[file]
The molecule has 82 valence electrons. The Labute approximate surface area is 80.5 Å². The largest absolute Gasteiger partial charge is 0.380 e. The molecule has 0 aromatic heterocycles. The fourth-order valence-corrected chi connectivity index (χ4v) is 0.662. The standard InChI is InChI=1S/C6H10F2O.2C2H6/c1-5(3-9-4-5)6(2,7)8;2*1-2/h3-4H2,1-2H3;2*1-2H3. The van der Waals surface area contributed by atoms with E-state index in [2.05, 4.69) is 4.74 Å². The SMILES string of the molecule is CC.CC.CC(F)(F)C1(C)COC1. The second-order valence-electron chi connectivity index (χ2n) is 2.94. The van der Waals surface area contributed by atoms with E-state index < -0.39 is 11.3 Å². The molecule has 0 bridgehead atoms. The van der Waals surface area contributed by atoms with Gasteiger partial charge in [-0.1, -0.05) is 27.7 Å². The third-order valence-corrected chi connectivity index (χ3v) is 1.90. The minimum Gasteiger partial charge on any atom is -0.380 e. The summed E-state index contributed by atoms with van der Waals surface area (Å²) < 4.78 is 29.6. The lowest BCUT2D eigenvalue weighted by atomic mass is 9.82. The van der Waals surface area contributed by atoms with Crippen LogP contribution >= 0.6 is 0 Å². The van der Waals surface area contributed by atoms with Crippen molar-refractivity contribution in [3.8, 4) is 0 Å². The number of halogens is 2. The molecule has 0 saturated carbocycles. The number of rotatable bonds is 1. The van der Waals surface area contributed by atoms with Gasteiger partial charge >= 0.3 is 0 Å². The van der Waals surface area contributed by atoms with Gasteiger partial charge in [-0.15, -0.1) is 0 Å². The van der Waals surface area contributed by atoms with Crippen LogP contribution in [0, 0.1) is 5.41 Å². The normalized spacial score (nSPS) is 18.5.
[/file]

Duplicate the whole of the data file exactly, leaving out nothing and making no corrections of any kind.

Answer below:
The molecule has 82 valence electrons. The Labute approximate surface area is 80.5 Å². The largest absolute Gasteiger partial charge is 0.380 e. The molecule has 0 aromatic heterocycles. The fourth-order valence-corrected chi connectivity index (χ4v) is 0.662. The standard InChI is InChI=1S/C6H10F2O.2C2H6/c1-5(3-9-4-5)6(2,7)8;2*1-2/h3-4H2,1-2H3;2*1-2H3. The van der Waals surface area contributed by atoms with E-state index in [2.05, 4.69) is 4.74 Å². The SMILES string of the molecule is CC.CC.CC(F)(F)C1(C)COC1. The second-order valence-electron chi connectivity index (χ2n) is 2.94. The van der Waals surface area contributed by atoms with E-state index < -0.39 is 11.3 Å². The molecule has 0 bridgehead atoms. The van der Waals surface area contributed by atoms with Gasteiger partial charge in [-0.1, -0.05) is 27.7 Å². The third-order valence-corrected chi connectivity index (χ3v) is 1.90. The minimum Gasteiger partial charge on any atom is -0.380 e. The summed E-state index contributed by atoms with van der Waals surface area (Å²) < 4.78 is 29.6. The lowest BCUT2D eigenvalue weighted by atomic mass is 9.82. The van der Waals surface area contributed by atoms with Crippen LogP contribution >= 0.6 is 0 Å². The van der Waals surface area contributed by atoms with Crippen molar-refractivity contribution in [3.8, 4) is 0 Å². The number of halogens is 2. The molecule has 0 saturated carbocycles. The number of rotatable bonds is 1. The van der Waals surface area contributed by atoms with Gasteiger partial charge >= 0.3 is 0 Å². The van der Waals surface area contributed by atoms with Gasteiger partial charge in [-0.15, -0.1) is 0 Å². The van der Waals surface area contributed by atoms with Crippen LogP contribution in [0, 0.1) is 5.41 Å². The normalized spacial score (nSPS) is 18.5.